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Among the ongoing debate over reproductive rights in the U.S., I believe that more than ever, pro-life and pro-choice advocates need to seek common ground. As Charles Camosy argued in America last summer, the most obvious way to do this is to support mothers. Pro-life advocates — particularly Republican ones — often face the criticism that they are "pro-birth" but not truly pro-life because they rarely support policies that will help children after they are born, particularly if born into poverty and marginalization. Meanwhile, in refusing to question the premise that a fetus is not a person with rights, many pro-choice advocates dismiss philosophical discussions about personhood that deserve consideration. But common ground for both sides can be found in supporting mothers before, during and after the process of giving birth.

In Luke's Gospel, the pregnant Mary visits her cousin Elizabeth and greets her with an impassioned statement of faith in a God who "has thrown down the rulers from their thrones but lifted up the lowly. The hungry he has filled with good things; the rich he has sent away empty. He has helped Israel his servant, remembering his mercy" (2:52-54). With this powerful Magnificat, Mary prophesies the mission of justice and mercy that her son Jesus will bring to the world — a mission that all who follow him are called to continue.

How do we do this? One response lies in voting and advocating for more just policy. Paid family leave, universal health care, poverty reduction and other policies that help the most vulnerable in the U.S. and abroad are an important piece of this puzzle.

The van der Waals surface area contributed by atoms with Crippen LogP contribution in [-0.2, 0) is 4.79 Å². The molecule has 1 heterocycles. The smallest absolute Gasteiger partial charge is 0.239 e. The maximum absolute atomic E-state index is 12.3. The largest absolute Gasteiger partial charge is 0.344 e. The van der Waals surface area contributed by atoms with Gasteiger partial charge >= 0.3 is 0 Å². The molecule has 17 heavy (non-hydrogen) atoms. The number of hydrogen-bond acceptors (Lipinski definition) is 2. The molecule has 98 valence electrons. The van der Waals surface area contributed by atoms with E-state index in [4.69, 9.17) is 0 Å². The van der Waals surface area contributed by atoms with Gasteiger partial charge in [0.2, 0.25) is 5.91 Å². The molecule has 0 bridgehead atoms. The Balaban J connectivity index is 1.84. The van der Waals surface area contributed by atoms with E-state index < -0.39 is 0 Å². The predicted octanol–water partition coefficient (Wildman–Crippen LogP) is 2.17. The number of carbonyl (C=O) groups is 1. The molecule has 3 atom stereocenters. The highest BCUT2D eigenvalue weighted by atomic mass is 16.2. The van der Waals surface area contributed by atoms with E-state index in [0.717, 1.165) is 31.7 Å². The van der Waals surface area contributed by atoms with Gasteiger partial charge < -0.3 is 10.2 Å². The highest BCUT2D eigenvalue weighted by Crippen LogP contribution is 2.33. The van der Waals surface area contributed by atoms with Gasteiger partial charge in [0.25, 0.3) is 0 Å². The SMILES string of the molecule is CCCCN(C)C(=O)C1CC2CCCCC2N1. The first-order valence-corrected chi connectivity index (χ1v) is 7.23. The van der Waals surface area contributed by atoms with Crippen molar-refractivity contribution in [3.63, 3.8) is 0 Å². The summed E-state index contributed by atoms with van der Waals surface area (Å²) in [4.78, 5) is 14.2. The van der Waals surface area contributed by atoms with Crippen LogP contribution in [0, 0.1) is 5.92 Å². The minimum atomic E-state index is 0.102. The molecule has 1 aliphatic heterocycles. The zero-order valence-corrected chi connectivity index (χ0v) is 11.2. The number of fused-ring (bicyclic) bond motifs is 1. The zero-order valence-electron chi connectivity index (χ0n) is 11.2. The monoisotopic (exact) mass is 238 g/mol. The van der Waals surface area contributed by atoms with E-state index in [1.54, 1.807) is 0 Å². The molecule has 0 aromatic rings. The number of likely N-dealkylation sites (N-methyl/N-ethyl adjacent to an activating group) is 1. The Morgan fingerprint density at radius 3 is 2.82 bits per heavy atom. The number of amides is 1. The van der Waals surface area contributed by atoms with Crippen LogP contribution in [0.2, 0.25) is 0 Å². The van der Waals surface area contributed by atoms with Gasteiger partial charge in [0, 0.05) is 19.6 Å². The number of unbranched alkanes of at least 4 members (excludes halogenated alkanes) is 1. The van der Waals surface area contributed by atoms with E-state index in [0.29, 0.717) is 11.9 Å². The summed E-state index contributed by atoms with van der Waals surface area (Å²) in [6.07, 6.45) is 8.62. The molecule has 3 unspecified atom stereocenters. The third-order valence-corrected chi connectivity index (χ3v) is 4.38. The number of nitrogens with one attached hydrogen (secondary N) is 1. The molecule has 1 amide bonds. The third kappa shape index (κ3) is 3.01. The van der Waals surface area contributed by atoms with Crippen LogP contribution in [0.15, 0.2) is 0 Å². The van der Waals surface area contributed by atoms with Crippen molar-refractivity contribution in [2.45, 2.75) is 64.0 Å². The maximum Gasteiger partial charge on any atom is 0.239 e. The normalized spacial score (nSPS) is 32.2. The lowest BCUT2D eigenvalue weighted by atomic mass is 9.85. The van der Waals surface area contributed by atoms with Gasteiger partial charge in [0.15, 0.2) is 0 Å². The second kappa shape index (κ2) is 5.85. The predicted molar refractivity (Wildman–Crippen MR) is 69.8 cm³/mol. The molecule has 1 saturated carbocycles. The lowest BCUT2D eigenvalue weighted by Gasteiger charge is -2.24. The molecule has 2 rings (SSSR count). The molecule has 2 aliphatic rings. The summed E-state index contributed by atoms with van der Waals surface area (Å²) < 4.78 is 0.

However, advocacy for justice can also be combined with direct charity. Nearly 90 years ago, Dorothy Day and Peter Maurin founded the Catholic Worker movement with the firm belief that people should care for one another rather than waiting for institutions to do so. The principles of solidarity and subsidiarity so central to Catholic social teaching remind us that we can act in our own communities as well as more broadly.

Whether we live in large cities or small rural communities, we can try to get to know our neighbors and be mindful of those who might need our help. If we know a single mother, we can buy her diapers, offer as gifts our own children's outgrown clothes or babysit her kids so she might enjoy a much-needed evening out. We can be more open to sharing our adult spaces — whether offices, professional meetings, college classrooms, restaurants or churches — with small children. Perhaps, if we have a spare bedroom at home, we might provide free or low-cost temporary housing to a mother and baby in need. There is always something we can do.

As the new year begins, I am happy to report that the four infants whose births I witnessed are all happy and healthy. While their mothers face particular challenges, they are handling them through their own hard work combined with family and community support. A few friends have asked me if the experience of accompanying these women makes me want a child of my own. With a smile, I reply that it makes me want a better world for children to be born into. In working to build such a world, we can all become truly pro-life.